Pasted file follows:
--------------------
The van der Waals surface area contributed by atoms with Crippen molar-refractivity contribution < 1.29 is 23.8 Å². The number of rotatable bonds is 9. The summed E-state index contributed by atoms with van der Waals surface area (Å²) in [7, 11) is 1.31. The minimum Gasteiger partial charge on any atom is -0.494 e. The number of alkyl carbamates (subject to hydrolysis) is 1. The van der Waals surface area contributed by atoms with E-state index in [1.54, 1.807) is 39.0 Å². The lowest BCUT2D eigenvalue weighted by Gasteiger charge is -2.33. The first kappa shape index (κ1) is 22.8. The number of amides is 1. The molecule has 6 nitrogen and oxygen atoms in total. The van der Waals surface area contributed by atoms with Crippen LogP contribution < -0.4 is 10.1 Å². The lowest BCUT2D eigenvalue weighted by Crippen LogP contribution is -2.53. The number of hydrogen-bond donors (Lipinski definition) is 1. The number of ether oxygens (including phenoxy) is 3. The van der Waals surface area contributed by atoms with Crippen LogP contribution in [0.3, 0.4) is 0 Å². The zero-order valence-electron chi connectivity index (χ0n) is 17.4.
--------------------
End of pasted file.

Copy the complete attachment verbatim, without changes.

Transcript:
The van der Waals surface area contributed by atoms with Crippen molar-refractivity contribution < 1.29 is 23.8 Å². The number of rotatable bonds is 9. The summed E-state index contributed by atoms with van der Waals surface area (Å²) in [7, 11) is 1.31. The minimum Gasteiger partial charge on any atom is -0.494 e. The number of alkyl carbamates (subject to hydrolysis) is 1. The van der Waals surface area contributed by atoms with E-state index in [1.54, 1.807) is 39.0 Å². The lowest BCUT2D eigenvalue weighted by Gasteiger charge is -2.33. The first kappa shape index (κ1) is 22.8. The number of amides is 1. The molecule has 6 nitrogen and oxygen atoms in total. The van der Waals surface area contributed by atoms with Crippen LogP contribution < -0.4 is 10.1 Å². The lowest BCUT2D eigenvalue weighted by Crippen LogP contribution is -2.53. The number of hydrogen-bond donors (Lipinski definition) is 1. The number of ether oxygens (including phenoxy) is 3. The van der Waals surface area contributed by atoms with Crippen LogP contribution in [0.3, 0.4) is 0 Å². The zero-order valence-electron chi connectivity index (χ0n) is 17.4.